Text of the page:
Just a few weeks back, rumor sites leaked some news about the successor of the Panasonic Lumix GX1. Interestingly, its appearance should bears absolutely no resemblance to its predecessor. It would be a throwback to the old DMC-LC1 from 2004, which was in turn based on the classic 35mm design of film cameras. This move would add Panasonic to the long line of camera manufacturers that have produced retro style cameras for their mirrorless collection.
So, why are retro style mirrorless cameras so popular these days? As you can imagine, the reason is more psychological than practical.
Retro mirrorless cameras take us back to a time when photography was a game of patience and precision. With only 30 spaces on a roll of film, and no possible way of seeing the results beforehand, photographers treated each shot as they would an unborn child – with extremely care, love and affection. Digital photography, of course, has changed all of this, with the thousands of photos we can take in a day, but vintage digital camera bodies allow us to reminisce about this era long gone.
Whilst playing on the nostalgic sentiments of photographers may seem like a cheap marketing trick to some,
I feel that the trend towards retro has actually done much good in restoring the photographer’s passion for the art of photography.
There’s no getting around it – holding a retro style camera in your hands feels wonderfully satisfying. In fact, many photographers believe they take better photos with retro style cameras than with ordinary digital cameras, not because retro cameras are inherently “better” but because the experience of the retro camera is more enjoyable. Plus, knowing that they perform like a regular modern digital camera makes the experience all the more rewarding. If a simple trend has this kind of power over the psyche of photographers, then I am all for it.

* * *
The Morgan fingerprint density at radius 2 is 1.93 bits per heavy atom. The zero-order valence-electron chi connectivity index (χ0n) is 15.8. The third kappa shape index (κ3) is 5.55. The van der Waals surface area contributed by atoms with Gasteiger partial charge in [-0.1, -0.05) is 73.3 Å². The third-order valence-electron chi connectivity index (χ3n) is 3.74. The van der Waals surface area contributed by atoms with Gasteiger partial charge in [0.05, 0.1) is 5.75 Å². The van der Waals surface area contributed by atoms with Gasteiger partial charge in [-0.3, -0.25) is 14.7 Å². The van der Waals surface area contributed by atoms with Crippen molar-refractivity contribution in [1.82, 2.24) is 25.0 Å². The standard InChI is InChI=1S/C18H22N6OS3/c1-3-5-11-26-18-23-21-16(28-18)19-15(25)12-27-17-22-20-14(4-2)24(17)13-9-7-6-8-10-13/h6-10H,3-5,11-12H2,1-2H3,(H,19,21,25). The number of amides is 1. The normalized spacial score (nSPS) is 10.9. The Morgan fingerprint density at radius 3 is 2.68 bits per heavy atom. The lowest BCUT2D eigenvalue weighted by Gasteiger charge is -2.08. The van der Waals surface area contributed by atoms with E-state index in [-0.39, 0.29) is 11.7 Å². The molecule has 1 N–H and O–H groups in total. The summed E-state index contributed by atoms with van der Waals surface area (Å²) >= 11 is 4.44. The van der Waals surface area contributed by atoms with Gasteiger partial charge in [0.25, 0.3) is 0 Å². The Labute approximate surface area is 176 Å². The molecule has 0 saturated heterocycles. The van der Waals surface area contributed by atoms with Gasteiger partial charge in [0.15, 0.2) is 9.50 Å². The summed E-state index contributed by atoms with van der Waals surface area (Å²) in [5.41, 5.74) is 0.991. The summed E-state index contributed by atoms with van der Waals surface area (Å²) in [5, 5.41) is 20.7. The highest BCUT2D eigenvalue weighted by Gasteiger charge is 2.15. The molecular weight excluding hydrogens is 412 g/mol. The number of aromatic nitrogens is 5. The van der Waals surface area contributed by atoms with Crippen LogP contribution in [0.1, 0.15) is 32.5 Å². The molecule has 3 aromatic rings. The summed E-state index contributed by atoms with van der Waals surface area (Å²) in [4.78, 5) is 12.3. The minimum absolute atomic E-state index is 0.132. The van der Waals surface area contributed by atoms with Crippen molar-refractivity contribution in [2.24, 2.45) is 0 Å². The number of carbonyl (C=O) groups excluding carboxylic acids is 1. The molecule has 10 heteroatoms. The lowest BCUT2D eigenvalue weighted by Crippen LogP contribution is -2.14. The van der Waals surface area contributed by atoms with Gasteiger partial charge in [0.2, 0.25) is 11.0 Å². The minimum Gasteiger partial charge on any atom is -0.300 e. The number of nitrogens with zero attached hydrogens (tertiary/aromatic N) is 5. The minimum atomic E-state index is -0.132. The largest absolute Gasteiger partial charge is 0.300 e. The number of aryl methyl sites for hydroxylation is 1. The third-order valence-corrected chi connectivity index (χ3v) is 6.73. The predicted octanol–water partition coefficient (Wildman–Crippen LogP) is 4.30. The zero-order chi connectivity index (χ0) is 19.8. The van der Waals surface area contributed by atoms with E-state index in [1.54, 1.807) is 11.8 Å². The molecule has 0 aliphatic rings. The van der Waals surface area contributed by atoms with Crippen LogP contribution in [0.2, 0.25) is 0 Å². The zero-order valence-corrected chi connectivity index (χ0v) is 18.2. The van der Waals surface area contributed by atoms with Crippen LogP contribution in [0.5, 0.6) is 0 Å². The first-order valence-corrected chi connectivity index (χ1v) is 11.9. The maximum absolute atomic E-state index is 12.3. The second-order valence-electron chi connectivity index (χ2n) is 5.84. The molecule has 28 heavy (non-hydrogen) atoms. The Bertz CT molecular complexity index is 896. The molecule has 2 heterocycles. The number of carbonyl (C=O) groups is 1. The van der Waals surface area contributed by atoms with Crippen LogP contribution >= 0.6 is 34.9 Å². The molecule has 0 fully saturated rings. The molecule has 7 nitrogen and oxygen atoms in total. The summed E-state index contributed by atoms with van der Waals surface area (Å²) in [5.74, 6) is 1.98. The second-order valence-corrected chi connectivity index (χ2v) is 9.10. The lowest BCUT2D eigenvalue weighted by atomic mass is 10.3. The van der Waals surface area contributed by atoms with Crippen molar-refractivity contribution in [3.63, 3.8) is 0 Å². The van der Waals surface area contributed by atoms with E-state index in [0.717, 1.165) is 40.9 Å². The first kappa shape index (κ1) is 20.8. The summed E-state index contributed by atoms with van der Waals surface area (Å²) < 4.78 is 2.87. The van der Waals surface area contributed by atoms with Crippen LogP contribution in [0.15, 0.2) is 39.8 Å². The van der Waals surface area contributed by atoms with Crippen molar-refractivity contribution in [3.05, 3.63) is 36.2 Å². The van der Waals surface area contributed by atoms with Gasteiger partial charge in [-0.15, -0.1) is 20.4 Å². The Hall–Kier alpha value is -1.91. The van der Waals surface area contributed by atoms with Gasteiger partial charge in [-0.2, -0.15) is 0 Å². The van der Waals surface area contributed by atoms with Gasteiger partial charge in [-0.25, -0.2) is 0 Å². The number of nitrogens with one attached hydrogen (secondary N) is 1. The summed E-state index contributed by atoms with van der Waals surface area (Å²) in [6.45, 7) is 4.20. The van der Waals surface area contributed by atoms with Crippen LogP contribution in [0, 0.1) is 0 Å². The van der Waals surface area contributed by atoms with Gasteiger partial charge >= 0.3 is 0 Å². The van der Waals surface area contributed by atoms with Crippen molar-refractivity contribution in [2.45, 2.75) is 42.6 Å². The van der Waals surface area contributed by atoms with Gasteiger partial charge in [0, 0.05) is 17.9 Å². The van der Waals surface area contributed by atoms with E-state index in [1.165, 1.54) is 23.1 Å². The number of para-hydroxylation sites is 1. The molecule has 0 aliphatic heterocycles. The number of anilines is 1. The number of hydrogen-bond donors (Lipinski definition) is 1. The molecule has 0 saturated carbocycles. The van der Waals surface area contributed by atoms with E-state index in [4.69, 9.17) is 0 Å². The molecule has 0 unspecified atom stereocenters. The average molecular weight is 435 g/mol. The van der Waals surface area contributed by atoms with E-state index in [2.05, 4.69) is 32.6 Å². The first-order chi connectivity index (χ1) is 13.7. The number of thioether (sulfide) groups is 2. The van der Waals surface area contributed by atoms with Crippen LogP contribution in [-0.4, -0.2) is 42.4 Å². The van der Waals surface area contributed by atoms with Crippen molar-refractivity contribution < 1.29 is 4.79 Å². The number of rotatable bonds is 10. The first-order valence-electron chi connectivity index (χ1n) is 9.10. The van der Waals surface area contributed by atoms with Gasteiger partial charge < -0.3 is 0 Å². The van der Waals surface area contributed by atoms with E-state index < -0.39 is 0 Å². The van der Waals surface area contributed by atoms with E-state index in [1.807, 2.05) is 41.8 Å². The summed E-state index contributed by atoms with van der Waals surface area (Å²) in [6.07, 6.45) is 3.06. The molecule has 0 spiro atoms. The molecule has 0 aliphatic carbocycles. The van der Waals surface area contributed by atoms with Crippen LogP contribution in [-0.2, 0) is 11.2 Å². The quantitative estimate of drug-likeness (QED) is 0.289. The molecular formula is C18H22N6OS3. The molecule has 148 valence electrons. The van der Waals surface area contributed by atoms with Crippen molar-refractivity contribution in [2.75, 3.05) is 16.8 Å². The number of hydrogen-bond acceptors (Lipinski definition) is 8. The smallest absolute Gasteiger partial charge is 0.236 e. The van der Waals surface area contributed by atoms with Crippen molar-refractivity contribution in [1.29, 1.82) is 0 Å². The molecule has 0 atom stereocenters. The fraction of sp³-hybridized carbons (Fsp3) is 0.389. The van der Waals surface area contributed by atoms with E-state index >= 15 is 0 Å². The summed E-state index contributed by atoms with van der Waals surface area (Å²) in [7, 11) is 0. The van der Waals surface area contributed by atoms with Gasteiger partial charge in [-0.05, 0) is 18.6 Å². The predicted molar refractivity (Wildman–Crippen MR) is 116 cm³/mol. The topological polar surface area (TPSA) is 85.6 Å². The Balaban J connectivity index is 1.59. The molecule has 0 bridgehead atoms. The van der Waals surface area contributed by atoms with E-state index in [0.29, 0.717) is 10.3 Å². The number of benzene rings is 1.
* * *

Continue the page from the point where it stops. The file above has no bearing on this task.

At this point, you’re probably wondering which camera brands produce retro mirrorless cameras.
One brand whose high-end mirrorless line consists exclusively of retro style cameras is Fujifilm. From the flagship, the Fuji X-Pro1 to the newest arrival, the X100s and the compact X20, we are inundated with handsome vintage designs which have sent professionals wild with excitement.
Olympus is another brand which has inched towards retro styling with its flagship, the OM-D E-M5, and the new PEN E-P5. Though it hasn’t yet been announced, the successor to the E-M5, coming in late 2013, will most likely resemble the SLRs from the old OM-D line as well.
Pentax, too, has its own small collection of mirrorless cameras, including the colourful Pentax Q and Pentax K-01 series. And of course, we are all on tenterhooks, waiting for the arrival of the rumored Panasonic GX2.
Somewhat surprisingly, mirrorless giant Sony hasn’t shown any interest in embracing the retro trend, though we have yet to see the design of the NEX-7n and 9. I may well be eating my words within a few months. In contrast, I would be very surprised if Nikon and Canon were to go retro with their mirrorless cameras, as their principal interest still lies in DSLRs.
How about you – do you own a vintage style camera, and if so, do you feel it makes you a better photographer?
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